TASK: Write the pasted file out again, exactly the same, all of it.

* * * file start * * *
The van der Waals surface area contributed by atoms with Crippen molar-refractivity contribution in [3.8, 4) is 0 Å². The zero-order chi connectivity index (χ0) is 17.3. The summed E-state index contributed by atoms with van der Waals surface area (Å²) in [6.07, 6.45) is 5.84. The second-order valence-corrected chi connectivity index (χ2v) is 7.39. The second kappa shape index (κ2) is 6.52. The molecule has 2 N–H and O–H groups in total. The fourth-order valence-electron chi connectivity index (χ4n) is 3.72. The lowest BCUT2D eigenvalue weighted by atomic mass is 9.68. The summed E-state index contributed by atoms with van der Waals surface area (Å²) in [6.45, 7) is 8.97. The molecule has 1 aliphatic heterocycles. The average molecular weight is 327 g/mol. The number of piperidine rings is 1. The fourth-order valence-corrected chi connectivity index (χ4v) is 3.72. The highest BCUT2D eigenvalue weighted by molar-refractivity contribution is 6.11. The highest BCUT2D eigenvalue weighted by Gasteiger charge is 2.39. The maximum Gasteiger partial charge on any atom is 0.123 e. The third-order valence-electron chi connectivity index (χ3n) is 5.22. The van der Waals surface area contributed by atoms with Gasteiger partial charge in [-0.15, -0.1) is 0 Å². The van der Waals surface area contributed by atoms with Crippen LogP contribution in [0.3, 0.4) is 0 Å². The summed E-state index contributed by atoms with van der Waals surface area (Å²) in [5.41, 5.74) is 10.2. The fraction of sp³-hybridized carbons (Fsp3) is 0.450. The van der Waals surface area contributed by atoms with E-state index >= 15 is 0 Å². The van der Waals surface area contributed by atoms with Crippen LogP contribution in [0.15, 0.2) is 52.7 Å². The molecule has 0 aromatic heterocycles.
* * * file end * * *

The van der Waals surface area contributed by atoms with Crippen molar-refractivity contribution in [3.8, 4) is 0 Å². The zero-order chi connectivity index (χ0) is 17.3. The summed E-state index contributed by atoms with van der Waals surface area (Å²) in [6.07, 6.45) is 5.84. The second-order valence-corrected chi connectivity index (χ2v) is 7.39. The second kappa shape index (κ2) is 6.52. The molecule has 2 N–H and O–H groups in total. The fourth-order valence-electron chi connectivity index (χ4n) is 3.72. The lowest BCUT2D eigenvalue weighted by atomic mass is 9.68. The summed E-state index contributed by atoms with van der Waals surface area (Å²) in [6.45, 7) is 8.97. The molecule has 1 aliphatic heterocycles. The average molecular weight is 327 g/mol. The number of piperidine rings is 1. The fourth-order valence-corrected chi connectivity index (χ4v) is 3.72. The highest BCUT2D eigenvalue weighted by molar-refractivity contribution is 6.11. The highest BCUT2D eigenvalue weighted by Gasteiger charge is 2.39. The maximum Gasteiger partial charge on any atom is 0.123 e. The third-order valence-electron chi connectivity index (χ3n) is 5.22. The van der Waals surface area contributed by atoms with Gasteiger partial charge in [-0.15, -0.1) is 0 Å². The van der Waals surface area contributed by atoms with Crippen LogP contribution in [0.3, 0.4) is 0 Å². The summed E-state index contributed by atoms with van der Waals surface area (Å²) in [5.41, 5.74) is 10.2. The fraction of sp³-hybridized carbons (Fsp3) is 0.450. The van der Waals surface area contributed by atoms with E-state index >= 15 is 0 Å². The van der Waals surface area contributed by atoms with Crippen LogP contribution in [0.15, 0.2) is 52.7 Å². The molecule has 0 aromatic heterocycles.